This interview by H.L. Hix is one of a series, many of which will be collected in Alter Nation: America in Recent Poetry, Recent Poetry in America, from Ugly Duckling Presse (fall 2012). Hix loves the interview form as a way of thinking together (itself a condition of democracy, justice, philosophy, and other ideals and practices he values), and as one element in a community poetics. The subject of this interview is Anna Moschovakis’ I Have Not Been Able to Get Through to Everyone (Turtle Point Press, 2006).
H.L. Hix: Hart Crane talks in an essay about a “logic of metaphor,” and your untitled opening poem establishes a strange associative logic that will recur throughout the book. I wonder if you have a way of naming or talking about this logic?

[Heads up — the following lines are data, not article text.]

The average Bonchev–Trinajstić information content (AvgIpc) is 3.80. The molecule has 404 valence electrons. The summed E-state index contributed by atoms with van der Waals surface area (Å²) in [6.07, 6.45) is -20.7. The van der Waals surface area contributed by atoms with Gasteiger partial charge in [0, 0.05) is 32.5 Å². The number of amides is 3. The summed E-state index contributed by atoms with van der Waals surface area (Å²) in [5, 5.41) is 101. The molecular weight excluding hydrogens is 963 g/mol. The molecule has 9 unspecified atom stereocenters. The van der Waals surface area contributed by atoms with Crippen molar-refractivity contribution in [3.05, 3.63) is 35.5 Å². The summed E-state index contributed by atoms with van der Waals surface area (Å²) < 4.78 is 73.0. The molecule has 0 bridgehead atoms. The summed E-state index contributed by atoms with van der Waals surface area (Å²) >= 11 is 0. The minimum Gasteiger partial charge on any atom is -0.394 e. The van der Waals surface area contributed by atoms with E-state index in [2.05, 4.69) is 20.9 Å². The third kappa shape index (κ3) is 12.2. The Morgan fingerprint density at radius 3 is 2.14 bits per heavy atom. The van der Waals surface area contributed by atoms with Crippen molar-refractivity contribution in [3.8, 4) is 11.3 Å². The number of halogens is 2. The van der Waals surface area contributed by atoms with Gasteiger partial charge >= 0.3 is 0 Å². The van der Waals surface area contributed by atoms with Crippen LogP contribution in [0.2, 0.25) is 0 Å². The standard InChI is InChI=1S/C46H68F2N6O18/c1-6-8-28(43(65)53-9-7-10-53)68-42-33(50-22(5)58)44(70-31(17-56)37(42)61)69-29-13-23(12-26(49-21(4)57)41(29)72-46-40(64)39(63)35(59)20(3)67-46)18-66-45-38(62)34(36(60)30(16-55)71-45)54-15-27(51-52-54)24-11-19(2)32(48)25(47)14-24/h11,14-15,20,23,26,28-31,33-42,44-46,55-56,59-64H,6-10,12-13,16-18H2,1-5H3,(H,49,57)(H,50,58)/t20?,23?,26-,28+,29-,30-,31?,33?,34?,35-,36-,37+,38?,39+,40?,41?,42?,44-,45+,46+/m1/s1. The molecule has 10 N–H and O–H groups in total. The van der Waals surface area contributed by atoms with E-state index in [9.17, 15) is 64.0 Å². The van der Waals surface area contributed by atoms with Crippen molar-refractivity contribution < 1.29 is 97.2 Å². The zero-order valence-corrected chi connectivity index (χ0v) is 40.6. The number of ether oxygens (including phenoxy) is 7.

Anna Moschovakis: I have been thinking lately about the idea of the “slippery slope” as it applies to logical thought. I am the daughter of two (mathematical) logicians and in college I studied continental philosophy — which is more associative than systematic — partly as an expression of my resistance to what I saw as the dogma of logic in my household growing up. But I aced Logic, despite myself. I’m very drawn to the forms of logical thinking — inclusion/exclusion, if/then, etc — but perhaps my attraction to them is more aesthetic than epistemological.